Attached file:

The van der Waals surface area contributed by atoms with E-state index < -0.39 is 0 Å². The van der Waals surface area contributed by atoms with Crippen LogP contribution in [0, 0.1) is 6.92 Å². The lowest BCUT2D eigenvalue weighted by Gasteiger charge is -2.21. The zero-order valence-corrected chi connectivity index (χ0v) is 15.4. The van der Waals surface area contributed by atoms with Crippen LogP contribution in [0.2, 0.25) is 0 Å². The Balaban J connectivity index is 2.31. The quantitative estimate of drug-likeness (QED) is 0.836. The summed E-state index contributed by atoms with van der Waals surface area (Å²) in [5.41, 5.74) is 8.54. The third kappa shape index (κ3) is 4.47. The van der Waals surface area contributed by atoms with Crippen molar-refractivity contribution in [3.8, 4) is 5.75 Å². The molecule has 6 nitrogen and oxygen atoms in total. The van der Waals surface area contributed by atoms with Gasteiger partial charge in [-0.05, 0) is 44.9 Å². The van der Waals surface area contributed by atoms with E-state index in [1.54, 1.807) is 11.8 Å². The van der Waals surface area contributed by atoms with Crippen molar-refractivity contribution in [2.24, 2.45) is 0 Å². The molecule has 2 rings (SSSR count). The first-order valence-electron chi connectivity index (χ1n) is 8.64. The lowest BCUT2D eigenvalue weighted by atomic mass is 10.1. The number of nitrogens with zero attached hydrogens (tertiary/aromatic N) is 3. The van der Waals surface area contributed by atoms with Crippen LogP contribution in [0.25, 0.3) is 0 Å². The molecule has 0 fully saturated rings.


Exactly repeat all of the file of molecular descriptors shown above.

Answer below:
The van der Waals surface area contributed by atoms with E-state index < -0.39 is 0 Å². The van der Waals surface area contributed by atoms with Crippen LogP contribution in [0, 0.1) is 6.92 Å². The lowest BCUT2D eigenvalue weighted by Gasteiger charge is -2.21. The zero-order valence-corrected chi connectivity index (χ0v) is 15.4. The van der Waals surface area contributed by atoms with Crippen LogP contribution in [0.2, 0.25) is 0 Å². The Balaban J connectivity index is 2.31. The quantitative estimate of drug-likeness (QED) is 0.836. The summed E-state index contributed by atoms with van der Waals surface area (Å²) in [5.41, 5.74) is 8.54. The third kappa shape index (κ3) is 4.47. The van der Waals surface area contributed by atoms with Crippen molar-refractivity contribution in [3.8, 4) is 5.75 Å². The molecule has 6 nitrogen and oxygen atoms in total. The van der Waals surface area contributed by atoms with Gasteiger partial charge in [-0.05, 0) is 44.9 Å². The van der Waals surface area contributed by atoms with E-state index in [1.54, 1.807) is 11.8 Å². The van der Waals surface area contributed by atoms with Crippen molar-refractivity contribution in [2.24, 2.45) is 0 Å². The molecule has 2 rings (SSSR count). The first-order valence-electron chi connectivity index (χ1n) is 8.64. The lowest BCUT2D eigenvalue weighted by atomic mass is 10.1. The number of nitrogens with zero attached hydrogens (tertiary/aromatic N) is 3. The van der Waals surface area contributed by atoms with Crippen LogP contribution in [0.25, 0.3) is 0 Å². The molecule has 0 fully saturated rings.